* 1987 – 1966
* Recognized in 1977
Sutkai village cemetery, Šakiai district
About the rescuer and the rescue story
Bronislovas was born on 15 February 1897 in the village of Kurynė, nowadays in Šakiai district. Bronius was the ninth of eleven children in his family. His childhood was spent in Kurynė, which at that time belonged to the parish of Zapyškis. After graduating from school, Bronius obtained the rural teacher's certificate. He started teaching in 1911 in his village.
B. Paukštys sincerely cared for the education of the village people, worked not only with pupils, but also with the youth of the village, prepared courses for them; taught everyone who wanted to learn how to read and write, and distributed Lithuanian press. B. Paukštys did not shy away from the farmers either, he took part in their meetings, explained the laws, and fostered the hope of Lithuania's independence with enthusiasm.
At the age of 28, while distributing the press, he learned about the Salesians. He thought for a long time about going to Italy to join them. After meeting Fr. A. Skeltis, he decided to become a Salesian and in the autumn of 1925, together with his brother Juozas and eight other Lithuanians, he left for Italy.
Two years later, Bronius was admitted to the novitiate and in 1928 he became a Salesian. After that, he studied philosophy for two more years at the International Institute of Philosophy in Turin (Valsallice), together with eight other Lithuanians.
B. Paukštys, after completing his studies in philosophy, practiced for three years. He spent one year at the Borgo Manero (Novara) institution and the remaining two years in Turin, where he assisted the seminarian Pranas Petraitis in editing the "Salesian News" in Lithuanian.
From 1931 to 1935, B. Paukštys studied theology at the International Theological Institute in Turin, together with eight other Lithuanians.
Fr. B. Paukštys not only edited, but also wrote extensively himself. In 1929, the Marijampolė bookstore "Šaltinis" published his first work - a six-act drama "Sūnus Vėjavaikis" (an approximate translation would be "Prodigal Son").
In 1937, Fr. Bronius Paukštys returned to Lithuania and was appointed administrator of the Lithuanian Salesian Centre in Vytėnai. At the same time, he taught Lithuanian language and literature at the Salesian school. After that, Fr. Bronius Paukštys served for one year in the parish of Saldutiškis, from where he was recalled to Kaunas, to the parish of the Most Holy Trinity.
From Kaunas he returned to Vytėnai as a sin-observer. When necessary, he came to Kaunas: he led retreats at the Kaunas Interdiocesan Seminary, and preached in various parishes, calling everyone to God with his powerful voice. In the beginning of 1942, when Fr. Dr. Pranas Petraitis, the pastor of the Holy Trinity Parish in Kaunas, was appointed rector of the Kaunas Inter-Diocesan Seminary, Fr. Bronius Paukštys became the rector of the Holy Trinity Parish.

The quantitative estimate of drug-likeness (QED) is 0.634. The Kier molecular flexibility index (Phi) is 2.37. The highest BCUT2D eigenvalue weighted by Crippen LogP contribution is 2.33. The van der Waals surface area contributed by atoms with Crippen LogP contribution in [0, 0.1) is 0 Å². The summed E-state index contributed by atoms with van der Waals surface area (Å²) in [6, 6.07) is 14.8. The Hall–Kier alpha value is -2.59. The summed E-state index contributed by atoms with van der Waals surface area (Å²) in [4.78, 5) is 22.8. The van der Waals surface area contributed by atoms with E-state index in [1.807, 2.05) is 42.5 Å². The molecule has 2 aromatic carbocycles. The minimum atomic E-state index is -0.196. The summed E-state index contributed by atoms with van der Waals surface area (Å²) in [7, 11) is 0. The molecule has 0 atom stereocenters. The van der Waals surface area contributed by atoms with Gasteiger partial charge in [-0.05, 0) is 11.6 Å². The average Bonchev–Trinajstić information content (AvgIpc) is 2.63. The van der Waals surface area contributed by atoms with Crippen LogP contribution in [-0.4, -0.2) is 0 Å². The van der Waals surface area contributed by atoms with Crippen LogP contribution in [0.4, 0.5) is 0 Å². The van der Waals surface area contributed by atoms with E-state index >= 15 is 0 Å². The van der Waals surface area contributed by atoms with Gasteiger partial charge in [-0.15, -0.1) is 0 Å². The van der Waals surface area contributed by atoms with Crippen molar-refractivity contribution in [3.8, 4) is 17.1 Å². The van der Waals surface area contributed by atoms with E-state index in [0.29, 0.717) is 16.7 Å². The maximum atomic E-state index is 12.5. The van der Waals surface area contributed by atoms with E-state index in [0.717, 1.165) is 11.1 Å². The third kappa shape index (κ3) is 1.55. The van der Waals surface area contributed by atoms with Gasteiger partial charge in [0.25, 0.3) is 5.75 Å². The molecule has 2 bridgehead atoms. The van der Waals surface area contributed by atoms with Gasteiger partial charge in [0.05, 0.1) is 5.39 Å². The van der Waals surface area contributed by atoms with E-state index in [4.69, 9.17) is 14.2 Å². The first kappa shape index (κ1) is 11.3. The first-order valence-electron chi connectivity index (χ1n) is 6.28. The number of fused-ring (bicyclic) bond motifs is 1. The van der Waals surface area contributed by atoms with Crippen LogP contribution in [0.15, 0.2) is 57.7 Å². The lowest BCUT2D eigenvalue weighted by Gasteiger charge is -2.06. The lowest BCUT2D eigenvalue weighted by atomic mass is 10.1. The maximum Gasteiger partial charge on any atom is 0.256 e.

During the German occupation, Fr. Bronius Paukštys began to courageously protect and rescue Jews. [...] Bronius Paukštys provided birth certificates for about 120 Jewish children and personally hid Jews condemned to death. During the day, he sheltered Jews who had escaped from the ghetto in the parsonage and in the basement of the church, and at night, he took them to the village to the farmers. 25 people were saved thanks to the efforts of B. Paukštis. The priest was reprimanded several times by the heads of the Lithuanian priesthood, who accused him both of placing the Church in danger and casting doubt on the priesthood’s loyalty to the occupation authorities. On one occasion, the priest was arrested and interrogated by the Gestapo, which was monitoring him. At the end of the occupation, Bronius Paukštys was forced to hide in a nearby village with a member of the Jewish underground, Avraham Golub (later Tory), who, together with the priest, had been active in rescuing the Jews from the Kaunas ghetto.
In spite of these humane and heroic activities, in 1946 the Soviets sentenced Fr. Paukštys to imprisonment in Siberia. He had to endure 10 years of imprisonment, where he lost his health, even though he was well-grown, and from his youth he was not afraid of any hard work. He returned to Lithuania in 1956, but continued to be persecuted by the Soviet authorities. In his letter (October 17, 1963), to Fr. Anatanas Sabaliauskas "In order to save my neighbour, I had to flee my home three times from the ravages of the Nazi-Gestapo. I spent 6 or 7 thousand marks, but how many worries, how many sleepless nights, how many poor and dangerous journeys and how much fear! After all, I was then laying down my head for my neighbour. And I was probably the only person in the Baltics who saved the lives of about 200 people. True, I did not boast, I did not run right and left about it. However, Stalin found out and gave me a prize... he sent me to Siberia for ten years for hard work breaking stones and building roads".
Rescued persons (Yad Vashem web page):
Masha Aizinbud Rabinovich
Pnina Sukenik Gofer
Shulamit Sheinzon Karbi
Pesya Buz Kissin
Rachel Rosenzweig Levin
Avraham Golub Tori
Pnina Ushpitz Sheinzon Tori
In the front row, first from the left - Bronius Paukštys, third - Jonas Žemaitis. Switzerland, 1939